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Dilations

Introduction

In geometry, transformations are available in different types: rotation, wherein we twist the orientation of a shape, translation, where we shift the position of a shape in the coordinate plane, and reflection, where we produce a flipped or mirrored version of a shape. We then introduce another kind of transformation that involves the scaling of a shape. This is what we call dilation.

What is Dilation?

Dilation is a transformation that resizes a geometrical shape while maintaining its orientation. We can think of dilation as enlarging or shrinking an object, like inflating a balloon, zooming in and out on a digital photo, or comparing two printouts of different sizes.

In this case, we can also say that dilation produces a similar shape as the original, since the proportion of the dimensions, as well as their angle measures, are preserved:

Kinds of Dilation

It is called enlargement when a dilation stretches a shape to become bigger. The lengths of the sides become larger in proportion to the original shape.

On the other hand, when a dilation shrinks a shape to become smaller, it is called reduction. The lengths of the sides become smaller in proportion to the original shape.

Scaling Factor

The relationship between the sizes of the original and scaled shapes can be quantified by what we call a scaling factor. The scaling factor is a ratio between the dimensions of the scaled shape and the original shape:

k=dimension of scaled shape÷dimension of original shape

We denote the scaling factor as a variable k, where we have a possible set of values:

If the absolute value of the scaling factor is greater than 1, we say that the original shape is an enlarged version of the original shape:

|k|>1

On the other hand, if the absolute value of the scaling factor is less than 1, we say that the scaled shape is a reduced version of the original shape:

|k|<1

Lastly, if the value of the scaling factor is exactly 1, we say that the scaled shape and the original shape are congruent:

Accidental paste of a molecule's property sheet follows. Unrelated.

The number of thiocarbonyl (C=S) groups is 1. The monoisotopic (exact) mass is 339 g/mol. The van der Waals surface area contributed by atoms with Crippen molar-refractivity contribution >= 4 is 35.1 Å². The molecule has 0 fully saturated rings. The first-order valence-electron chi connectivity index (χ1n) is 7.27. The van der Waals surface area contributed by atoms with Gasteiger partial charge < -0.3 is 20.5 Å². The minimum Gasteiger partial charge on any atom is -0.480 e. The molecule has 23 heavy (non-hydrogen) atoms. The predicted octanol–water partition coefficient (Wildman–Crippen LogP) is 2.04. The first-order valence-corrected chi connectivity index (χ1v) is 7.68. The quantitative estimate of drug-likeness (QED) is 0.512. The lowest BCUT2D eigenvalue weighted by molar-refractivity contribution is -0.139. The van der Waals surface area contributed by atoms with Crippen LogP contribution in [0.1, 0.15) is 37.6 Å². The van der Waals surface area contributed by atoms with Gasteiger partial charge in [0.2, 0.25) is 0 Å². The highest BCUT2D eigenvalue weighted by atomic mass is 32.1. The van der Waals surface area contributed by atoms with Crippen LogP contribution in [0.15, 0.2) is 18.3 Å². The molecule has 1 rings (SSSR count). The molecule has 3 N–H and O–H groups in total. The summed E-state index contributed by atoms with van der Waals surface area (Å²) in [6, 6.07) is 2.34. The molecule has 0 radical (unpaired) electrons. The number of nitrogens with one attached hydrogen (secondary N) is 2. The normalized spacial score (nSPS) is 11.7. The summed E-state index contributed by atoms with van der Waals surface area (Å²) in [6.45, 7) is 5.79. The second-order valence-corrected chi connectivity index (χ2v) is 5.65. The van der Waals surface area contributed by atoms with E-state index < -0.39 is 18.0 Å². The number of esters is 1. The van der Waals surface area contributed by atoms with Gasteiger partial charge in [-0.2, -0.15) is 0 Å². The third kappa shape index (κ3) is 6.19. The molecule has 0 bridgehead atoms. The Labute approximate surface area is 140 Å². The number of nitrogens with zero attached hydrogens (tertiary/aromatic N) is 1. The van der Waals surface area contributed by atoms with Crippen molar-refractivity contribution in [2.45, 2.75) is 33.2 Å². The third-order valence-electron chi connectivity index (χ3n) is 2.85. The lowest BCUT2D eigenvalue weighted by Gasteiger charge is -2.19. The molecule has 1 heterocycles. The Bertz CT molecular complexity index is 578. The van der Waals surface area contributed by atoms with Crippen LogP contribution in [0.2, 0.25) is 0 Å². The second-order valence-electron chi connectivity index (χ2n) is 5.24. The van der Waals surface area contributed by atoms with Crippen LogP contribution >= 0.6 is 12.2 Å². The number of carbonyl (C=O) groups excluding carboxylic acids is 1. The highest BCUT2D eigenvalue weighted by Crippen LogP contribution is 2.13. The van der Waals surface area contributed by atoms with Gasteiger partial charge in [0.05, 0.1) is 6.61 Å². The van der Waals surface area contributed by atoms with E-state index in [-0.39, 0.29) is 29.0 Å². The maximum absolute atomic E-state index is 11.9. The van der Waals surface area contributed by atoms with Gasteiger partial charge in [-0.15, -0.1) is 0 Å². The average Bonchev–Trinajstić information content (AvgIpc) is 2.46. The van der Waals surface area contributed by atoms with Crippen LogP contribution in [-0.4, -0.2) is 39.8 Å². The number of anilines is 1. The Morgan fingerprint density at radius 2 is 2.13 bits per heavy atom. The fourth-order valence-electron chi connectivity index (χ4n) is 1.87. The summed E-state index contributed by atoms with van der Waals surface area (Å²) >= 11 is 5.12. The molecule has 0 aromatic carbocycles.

k=1

Center of Dilation

An important concept in working with dilation in geometry is the reference at which we compare the sizes of shapes. The center of dilation is a fixed point in the coordinate plane where we can measure the distances of a shape’s vertices.

For example, we consider the quadrilateral □ABCD and the point X which will be our center of dilation:

The distances between the vertices of the quadrilateral are given by their distance from the point X:

If we have a positive scaling factor that is greater than one, k>1, the scaled quadrilateral □A’B’C’D’ will have its vertices located at a farther distance from the center of dilation:

However, if we have a positive scaling factor that is less than one, k<1, the scaled quadrilateral □A’B’C’D’ will have its vertices located at a closer distance from the center of dilation:

If we get a positive scaling factor that is equal to one, k=1, the scaled quadrilateral will be on top of the original quadrilateral as shown:

Lastly, we note that if we have a negative scaling factor the scaled quadrilateral □A’B’C’D’ will have an inverted orientation that is in an opposite direction from the center of dilation:

How to Perform Dilation

Now that we know about the process and types of dilation, we then discuss how we can perform dilations. For any given geometric figure in a coordinate plane, a dilation of scaling factor k can be done by scaling the coordinates of its vertices by the value of k:

A'(x,y) = A(kx,ky)

In the above equation, the coordinates of the scaled vertex A’ is obtained by multiplying both horizontal and vertical coordinates of the original vertex A by the scaling factor k.

We consider an example to guide us in learning how to perform dilation. In the figure below, we have a triangle ABC whose vertices are shown:

Suppose we have the center of dilation at the origin O(0,0), and the scaling factor is k=2. We wish to find the coordinates of the scaled triangle A’B’C’ using dilation.

We first find the coordinates of the scaled vertices A’, B’, and C’ by multiplying the scaling factor by the original coordinates:

A'(x,y) = A(kx,ky)

B'(x,y) = B(kx,ky)

C'(x,y) = C(kx,ky)

Substituting the given coordinates, we have:

A'(x,y) = A(2⋅0,2⋅1)

B'(x,y) = B(2⋅1,2⋅1)

C'(x,y) = C(2⋅1,2⋅0)

Hence, we have the coordinates of the scaled triangle △A’B’C’:

A'(0,2)

B'(2,2)

C'(2,0)

Plotting the points in the coordinate plane, we can see that the scaled triangle is twice the size of the original triangle:

An alternative method we can use is through measuring the distances between the vertices and the center of dilation. If we take the distance between the vertices of the triangle and the origin, we have the lengths of the line segments formed by the center of dilation and each vertex as:

OA=1

OB= √2

OC=1

Then, we find the distance between the scaled vertices A’, B’, and C’ by multiplying the scaling factor k to the distances of the original vertices: